Archive: August 2015

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For Over-designation of “Highly Confidential” Documents, Court Orders Expedited Re-Review, Attorney’s Fees
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“[R]equiring each agency and thousands of officials to institute a litigation hold every time a party contemplates or even commences litigation against another agency would paralyze the State.”
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It’s Official: State Bar of California Issues Formal Opinion Addressing Ethical Duties of Counsel in e-Discovery
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For Reliance on Employees’ Self-Selection and Failure to Cooperate, Defendant Ordered to Produce Corporate Designee to Explain Retention Policies, Discovery Methods

For Over-designation of “Highly Confidential” Documents, Court Orders Expedited Re-Review, Attorney’s Fees

Procaps S.A. v. Patheon Inc., No. 12-24356-CIV-GOODMAN, 2015 WL 4430955 (S.D. Fla. July 20, 2015)

In this case, the court addressed Plaintiff’s designation of 95% of its forensically produced documents as “highly confidential” and, upon Defendant’s motion to compel Plaintiff to re-review and re-designate those documents, ordered that Defendant would be allowed to use all documents, regardless of their initial designation, unless the document was re-designated by the plaintiff in good faith within the short timeframe allowed by the court.  The court also ordered Plaintiff’s counsel to pay $25,000 in attorney’s fees.

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“[R]equiring each agency and thousands of officials to institute a litigation hold every time a party contemplates or even commences litigation against another agency would paralyze the State.”

Wandering Dago, Inc. v. N.Y. State Office of Gen. Servs., No. 1:13-CV-1053 (MAD/RFT), 2015 WL 3453321 (N.D.N.Y. May 29, 2015)

In this case, the court addressed “whether officials in one governmental agency and their Attorney can be sanctioned for the destruction of email(s), belonging to yet another governmental agency, via the New York State’s Email Retention Policy. Essentially, would such an occurrence constitute spoliation of evidence, and, if so, are sanctions warranted?” The court found the answer was “no.”

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It’s Official: State Bar of California Issues Formal Opinion Addressing Ethical Duties of Counsel in e-Discovery

Formal Opinion No. 2015-193 addresses the question: “What are an attorney’s ethical duties in the handling of discovery of electronically stored information?”

The opinion summarizes the answer as follows:

An attorney’s obligations under the ethical duty of competence evolve as new technologies develop and become integrated with the practice of law. Attorney competence related to litigation generally requires, among other things, and at a minimum, a basic understanding of, and facility with, issues relating to e-discovery, including the discovery of electronically stored information (“ESI”). On a case-by-case basis, the duty of competence may require a higher level of technical knowledge and ability, depending on the e-discovery issues involved in a matter, and the nature of the ESI. Competency may require even a highly experienced attorney to seek assistance in some litigation matters involving ESI. An attorney lacking the required competence for e-discovery issues has three options: (1) acquire sufficient learning and skill before performance is required; (2) associate with or consult technical consultants or competent counsel; or (3) decline the client representation. Lack of competence in e-discovery issues also may lead to an ethical violation of an attorney’s duty of confidentiality.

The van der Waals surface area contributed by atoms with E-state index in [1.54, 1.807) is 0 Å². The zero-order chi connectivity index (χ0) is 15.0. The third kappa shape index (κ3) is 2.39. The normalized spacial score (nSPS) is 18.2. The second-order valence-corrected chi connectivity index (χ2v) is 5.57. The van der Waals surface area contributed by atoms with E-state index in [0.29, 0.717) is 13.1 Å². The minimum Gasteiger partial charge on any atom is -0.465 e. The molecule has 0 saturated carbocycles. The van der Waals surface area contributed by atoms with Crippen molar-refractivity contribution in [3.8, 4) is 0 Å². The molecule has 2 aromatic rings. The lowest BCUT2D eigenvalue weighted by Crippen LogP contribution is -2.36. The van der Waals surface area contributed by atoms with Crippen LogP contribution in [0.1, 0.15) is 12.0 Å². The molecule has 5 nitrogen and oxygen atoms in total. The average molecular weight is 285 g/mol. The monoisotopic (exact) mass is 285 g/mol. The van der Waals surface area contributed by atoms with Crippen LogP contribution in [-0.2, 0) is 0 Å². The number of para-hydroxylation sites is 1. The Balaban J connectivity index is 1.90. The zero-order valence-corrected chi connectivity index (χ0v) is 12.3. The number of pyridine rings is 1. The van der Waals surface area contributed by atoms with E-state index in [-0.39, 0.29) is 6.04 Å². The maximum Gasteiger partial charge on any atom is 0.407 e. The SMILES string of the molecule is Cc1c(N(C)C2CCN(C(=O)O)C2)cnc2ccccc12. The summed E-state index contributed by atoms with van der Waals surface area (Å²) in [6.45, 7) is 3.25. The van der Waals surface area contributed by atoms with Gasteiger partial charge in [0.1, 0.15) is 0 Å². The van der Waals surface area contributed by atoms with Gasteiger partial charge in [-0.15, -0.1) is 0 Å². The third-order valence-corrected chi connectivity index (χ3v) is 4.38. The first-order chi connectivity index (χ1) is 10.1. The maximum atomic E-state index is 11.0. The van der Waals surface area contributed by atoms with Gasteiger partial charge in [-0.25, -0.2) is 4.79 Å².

To read the full opinion, click here.

For Reliance on Employees’ Self-Selection and Failure to Cooperate, Defendant Ordered to Produce Corporate Designee to Explain Retention Policies, Discovery Methods

Burd v. Ford Motor Co., No. 3:13-cv-20976, 2015 WL 4137915 (S.D. W. Va. July 8, 2015)

In this case, Defendant sought to quash Plaintiffs’ notice of deposition and entry of a protective order precluding Plaintiffs from deposing Defendant’s representative regarding Defendant’s document retention policies and practices and specific methodologies for identifying relevant information in the present case, including Defendant’s admitted reliance on custodian “self-selection.” Citing Plaintiffs’ concerns regarding the sufficiency of Defendant’s discovery efforts and Defendant’s refusal to cooperate and/or to disclose the search terms utilized by its custodians in their search efforts, the court denied Defendant’s requests for protection and ordered the defendant to produce a Rule 30(b)(6) witness to testify regarding “its document retention and destruction polices, and to supply details regarding the document search performed by [Defendant] to date.”

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